Friday, January 16, 2015

Diagonal crossings, High Lines, and Business Verticals (how pedestrians and businesses remodel Seoul... and vice-versa)

Seoul keeps at the same time looking for more sustainable urban planning approaches, and doing more mistakes, because as usual in this city we tend to try a lot of things, but seldom after serious impact surveys. At least that's far less boring than my other hometown Paris, where we tend to make decade-long impact surveys, but seldom do something else. As you well know, a Seoulite born in Paris, I tend to pile up useless bits on an ever changing cityscape. Here's a batch on recent evolutions for Seoul pedestrians and neighborhoods, with the Seoul High Line project as a natural bridge in-between.



Opening up the city to its citizens (not burying them!)

At the micro level, I really appreciate the recent multiplication of Ginza-style diagonal pedestrian crossings, which make life much more simple and safer for everybody. They de facto create temporary no-drive zones that can change a neighborhood without going all the way to car-free streets (e.g. Yonsei-ro). Pedestrians feel that they own the space, even if that's not all the time; there are even permanent tattoos on the macadam to prove they do:


With diagonal pedestrian crossings, you don't need to have a double PhD in statistics and physics to calculate the optimal path to reach point B alive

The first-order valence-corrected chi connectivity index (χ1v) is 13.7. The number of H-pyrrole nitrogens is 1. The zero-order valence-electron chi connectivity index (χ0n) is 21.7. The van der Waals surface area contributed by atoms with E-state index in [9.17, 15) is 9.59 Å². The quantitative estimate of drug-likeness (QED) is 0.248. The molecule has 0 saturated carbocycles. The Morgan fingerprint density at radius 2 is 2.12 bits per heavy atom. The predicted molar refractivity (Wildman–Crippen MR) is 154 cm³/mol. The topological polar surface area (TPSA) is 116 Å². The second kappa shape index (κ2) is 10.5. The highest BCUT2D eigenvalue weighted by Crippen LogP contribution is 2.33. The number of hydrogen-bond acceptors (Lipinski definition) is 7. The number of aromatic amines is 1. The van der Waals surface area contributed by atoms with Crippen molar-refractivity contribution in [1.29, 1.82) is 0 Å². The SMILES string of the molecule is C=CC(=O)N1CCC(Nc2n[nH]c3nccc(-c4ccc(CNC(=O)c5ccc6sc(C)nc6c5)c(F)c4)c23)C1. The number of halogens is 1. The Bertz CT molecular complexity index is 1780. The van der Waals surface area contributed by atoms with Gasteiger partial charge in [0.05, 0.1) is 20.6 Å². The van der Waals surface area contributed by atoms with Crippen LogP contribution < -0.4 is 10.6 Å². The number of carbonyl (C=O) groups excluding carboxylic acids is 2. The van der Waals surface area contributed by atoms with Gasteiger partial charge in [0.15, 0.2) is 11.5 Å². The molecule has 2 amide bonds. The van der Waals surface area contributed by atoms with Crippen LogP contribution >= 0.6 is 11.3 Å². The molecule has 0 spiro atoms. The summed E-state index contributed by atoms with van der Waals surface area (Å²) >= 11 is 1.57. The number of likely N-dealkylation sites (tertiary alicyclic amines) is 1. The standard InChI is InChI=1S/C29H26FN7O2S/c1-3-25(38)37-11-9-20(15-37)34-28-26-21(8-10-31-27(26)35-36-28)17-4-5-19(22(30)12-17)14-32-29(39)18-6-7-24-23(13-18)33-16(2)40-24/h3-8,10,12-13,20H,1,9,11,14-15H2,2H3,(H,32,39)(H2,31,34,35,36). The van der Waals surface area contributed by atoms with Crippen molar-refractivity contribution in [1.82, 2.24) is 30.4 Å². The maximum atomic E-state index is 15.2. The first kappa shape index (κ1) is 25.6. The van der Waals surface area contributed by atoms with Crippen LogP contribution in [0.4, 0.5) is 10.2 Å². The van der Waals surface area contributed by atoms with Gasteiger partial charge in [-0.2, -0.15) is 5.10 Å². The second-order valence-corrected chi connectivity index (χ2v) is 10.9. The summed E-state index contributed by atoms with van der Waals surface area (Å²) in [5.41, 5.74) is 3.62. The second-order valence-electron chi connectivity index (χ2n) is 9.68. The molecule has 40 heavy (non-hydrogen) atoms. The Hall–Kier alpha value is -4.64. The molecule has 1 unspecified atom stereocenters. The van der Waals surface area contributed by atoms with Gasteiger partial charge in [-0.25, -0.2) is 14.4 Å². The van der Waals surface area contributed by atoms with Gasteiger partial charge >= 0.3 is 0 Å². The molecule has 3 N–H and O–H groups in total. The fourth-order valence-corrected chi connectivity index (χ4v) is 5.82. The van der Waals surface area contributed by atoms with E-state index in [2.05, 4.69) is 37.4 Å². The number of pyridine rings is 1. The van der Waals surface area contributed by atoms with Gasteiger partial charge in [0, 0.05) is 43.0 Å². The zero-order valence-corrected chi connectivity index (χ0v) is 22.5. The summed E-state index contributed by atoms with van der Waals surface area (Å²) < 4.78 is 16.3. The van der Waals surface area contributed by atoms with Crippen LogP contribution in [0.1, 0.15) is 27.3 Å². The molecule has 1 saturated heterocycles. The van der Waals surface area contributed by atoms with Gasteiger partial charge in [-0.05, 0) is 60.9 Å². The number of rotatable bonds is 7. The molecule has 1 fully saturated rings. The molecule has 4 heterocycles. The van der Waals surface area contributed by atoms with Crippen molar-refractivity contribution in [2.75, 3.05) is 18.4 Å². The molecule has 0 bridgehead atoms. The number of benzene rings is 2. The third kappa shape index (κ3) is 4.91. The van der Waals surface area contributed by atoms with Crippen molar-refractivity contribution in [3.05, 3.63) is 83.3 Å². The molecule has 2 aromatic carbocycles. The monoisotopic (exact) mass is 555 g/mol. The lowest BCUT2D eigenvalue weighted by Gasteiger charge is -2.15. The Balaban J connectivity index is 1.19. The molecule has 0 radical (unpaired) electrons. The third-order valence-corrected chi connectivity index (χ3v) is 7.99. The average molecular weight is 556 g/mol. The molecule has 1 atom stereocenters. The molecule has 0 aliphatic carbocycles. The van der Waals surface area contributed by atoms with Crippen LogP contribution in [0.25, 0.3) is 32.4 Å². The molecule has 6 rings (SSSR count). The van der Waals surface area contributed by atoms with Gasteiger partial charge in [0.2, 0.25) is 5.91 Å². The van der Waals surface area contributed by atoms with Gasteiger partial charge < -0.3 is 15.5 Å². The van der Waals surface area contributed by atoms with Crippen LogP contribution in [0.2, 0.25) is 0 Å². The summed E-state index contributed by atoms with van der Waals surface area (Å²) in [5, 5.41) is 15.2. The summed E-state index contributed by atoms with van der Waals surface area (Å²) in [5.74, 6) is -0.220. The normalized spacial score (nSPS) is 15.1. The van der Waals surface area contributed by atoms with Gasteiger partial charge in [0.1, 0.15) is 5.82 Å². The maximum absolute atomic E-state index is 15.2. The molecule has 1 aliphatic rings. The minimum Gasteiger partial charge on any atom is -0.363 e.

I am much less convinced by the project to create a vast underground pedestrian network connecting major Jongno-gu landmarks. That would signal a return to a car-centric past when pedestrians where parasites that had to move underground, like ants or termites, across downtown Seoul. I suspect this project to have something to do with the one I mentioned last fall, which would move Gwanghwamun Square sideways, and re-transform Sejongdae-ro into a highway (see "Gwanghwamun, Donhwamun, and the Tale of two Royal Roads"). In other words, back to square one, or rather back to Zero Gwanghawmun Square.

In the dowtown Seoul I discovered in the early 90s, pedestrians had to either use tunnels or aerial walkways to cross the major roads. And the Seoul High Line would somehow revive the latter.

Named after New York's High Line Park, itself inspired by the Promenade Plantee of Paris, the idea gained momentum in April last year, partly because the city needed to compensate for the planned destruction of an old walkway that Seoulites had deserted because winos had claimed it most of the time.




Leaving a landmark in the capital is very good PR, and a tradition for French presidents in Paris: Pompidou and Beaubourg, Mitterrand and the Pyramide du Louvre, Chirac and the Musee du Quai Branly... Note that Giscard missed the opportunity and tried later to claim the Musee d'Orsay as his work, and that Sarkozy didn't understand that he would have only one mandate (and that one building is easier to complete than a Grand Paris - Le Havre vision).